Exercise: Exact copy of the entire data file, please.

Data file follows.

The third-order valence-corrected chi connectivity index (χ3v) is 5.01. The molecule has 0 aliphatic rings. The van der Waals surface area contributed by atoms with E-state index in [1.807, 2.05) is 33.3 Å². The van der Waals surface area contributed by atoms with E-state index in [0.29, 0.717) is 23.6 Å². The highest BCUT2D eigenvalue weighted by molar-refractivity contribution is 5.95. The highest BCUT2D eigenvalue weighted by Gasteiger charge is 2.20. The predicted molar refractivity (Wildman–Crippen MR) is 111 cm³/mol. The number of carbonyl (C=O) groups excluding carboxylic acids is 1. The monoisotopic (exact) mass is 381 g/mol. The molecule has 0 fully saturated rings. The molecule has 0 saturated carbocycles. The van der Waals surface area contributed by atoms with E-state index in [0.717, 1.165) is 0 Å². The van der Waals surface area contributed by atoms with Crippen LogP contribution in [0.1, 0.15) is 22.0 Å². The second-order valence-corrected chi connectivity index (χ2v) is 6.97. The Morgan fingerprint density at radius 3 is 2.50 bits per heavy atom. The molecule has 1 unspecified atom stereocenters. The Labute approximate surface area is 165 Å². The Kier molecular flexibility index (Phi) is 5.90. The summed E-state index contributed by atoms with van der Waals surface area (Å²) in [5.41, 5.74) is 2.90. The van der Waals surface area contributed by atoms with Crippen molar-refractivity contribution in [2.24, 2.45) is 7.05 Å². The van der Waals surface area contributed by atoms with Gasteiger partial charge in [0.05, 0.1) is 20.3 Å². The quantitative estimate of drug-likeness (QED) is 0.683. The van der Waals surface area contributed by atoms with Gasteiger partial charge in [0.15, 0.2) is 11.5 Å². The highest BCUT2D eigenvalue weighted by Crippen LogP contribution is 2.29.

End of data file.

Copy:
The third-order valence-corrected chi connectivity index (χ3v) is 5.01. The molecule has 0 aliphatic rings. The van der Waals surface area contributed by atoms with E-state index in [1.807, 2.05) is 33.3 Å². The van der Waals surface area contributed by atoms with E-state index in [0.29, 0.717) is 23.6 Å². The highest BCUT2D eigenvalue weighted by molar-refractivity contribution is 5.95. The highest BCUT2D eigenvalue weighted by Gasteiger charge is 2.20. The predicted molar refractivity (Wildman–Crippen MR) is 111 cm³/mol. The number of carbonyl (C=O) groups excluding carboxylic acids is 1. The monoisotopic (exact) mass is 381 g/mol. The molecule has 0 fully saturated rings. The molecule has 0 saturated carbocycles. The van der Waals surface area contributed by atoms with E-state index in [0.717, 1.165) is 0 Å². The van der Waals surface area contributed by atoms with Crippen LogP contribution in [0.1, 0.15) is 22.0 Å². The second-order valence-corrected chi connectivity index (χ2v) is 6.97. The Morgan fingerprint density at radius 3 is 2.50 bits per heavy atom. The molecule has 1 unspecified atom stereocenters. The Labute approximate surface area is 165 Å². The Kier molecular flexibility index (Phi) is 5.90. The summed E-state index contributed by atoms with van der Waals surface area (Å²) in [5.41, 5.74) is 2.90. The van der Waals surface area contributed by atoms with Crippen molar-refractivity contribution in [2.24, 2.45) is 7.05 Å². The van der Waals surface area contributed by atoms with Gasteiger partial charge in [0.05, 0.1) is 20.3 Å². The quantitative estimate of drug-likeness (QED) is 0.683. The van der Waals surface area contributed by atoms with Gasteiger partial charge in [0.15, 0.2) is 11.5 Å². The highest BCUT2D eigenvalue weighted by Crippen LogP contribution is 2.29.